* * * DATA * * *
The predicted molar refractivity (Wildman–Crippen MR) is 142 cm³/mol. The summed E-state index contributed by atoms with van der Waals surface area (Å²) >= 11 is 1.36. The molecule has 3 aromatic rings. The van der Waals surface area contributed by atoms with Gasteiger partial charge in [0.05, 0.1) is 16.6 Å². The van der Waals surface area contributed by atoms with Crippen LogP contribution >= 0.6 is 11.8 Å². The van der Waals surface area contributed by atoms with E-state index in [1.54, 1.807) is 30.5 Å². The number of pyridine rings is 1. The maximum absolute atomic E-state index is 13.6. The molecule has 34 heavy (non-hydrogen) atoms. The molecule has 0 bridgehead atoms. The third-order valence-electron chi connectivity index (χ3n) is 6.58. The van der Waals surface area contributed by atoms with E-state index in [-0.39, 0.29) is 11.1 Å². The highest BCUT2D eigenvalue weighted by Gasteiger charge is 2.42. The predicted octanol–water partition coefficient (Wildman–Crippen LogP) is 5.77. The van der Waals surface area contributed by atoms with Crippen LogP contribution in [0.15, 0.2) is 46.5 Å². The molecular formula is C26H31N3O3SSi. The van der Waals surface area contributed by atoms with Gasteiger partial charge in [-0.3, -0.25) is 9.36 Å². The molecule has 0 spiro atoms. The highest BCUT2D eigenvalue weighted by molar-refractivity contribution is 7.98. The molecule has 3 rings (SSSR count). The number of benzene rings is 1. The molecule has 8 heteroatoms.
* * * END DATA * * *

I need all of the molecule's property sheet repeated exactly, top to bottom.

The predicted molar refractivity (Wildman–Crippen MR) is 142 cm³/mol. The summed E-state index contributed by atoms with van der Waals surface area (Å²) >= 11 is 1.36. The molecule has 3 aromatic rings. The van der Waals surface area contributed by atoms with Gasteiger partial charge in [0.05, 0.1) is 16.6 Å². The van der Waals surface area contributed by atoms with Crippen LogP contribution >= 0.6 is 11.8 Å². The van der Waals surface area contributed by atoms with E-state index in [1.54, 1.807) is 30.5 Å². The number of pyridine rings is 1. The maximum absolute atomic E-state index is 13.6. The molecule has 34 heavy (non-hydrogen) atoms. The molecule has 0 bridgehead atoms. The third-order valence-electron chi connectivity index (χ3n) is 6.58. The van der Waals surface area contributed by atoms with E-state index in [-0.39, 0.29) is 11.1 Å². The highest BCUT2D eigenvalue weighted by Gasteiger charge is 2.42. The predicted octanol–water partition coefficient (Wildman–Crippen LogP) is 5.77. The van der Waals surface area contributed by atoms with Crippen LogP contribution in [0.15, 0.2) is 46.5 Å². The molecular formula is C26H31N3O3SSi. The van der Waals surface area contributed by atoms with Gasteiger partial charge in [-0.3, -0.25) is 9.36 Å². The molecule has 0 spiro atoms. The highest BCUT2D eigenvalue weighted by molar-refractivity contribution is 7.98. The molecule has 3 rings (SSSR count). The number of benzene rings is 1. The molecule has 8 heteroatoms.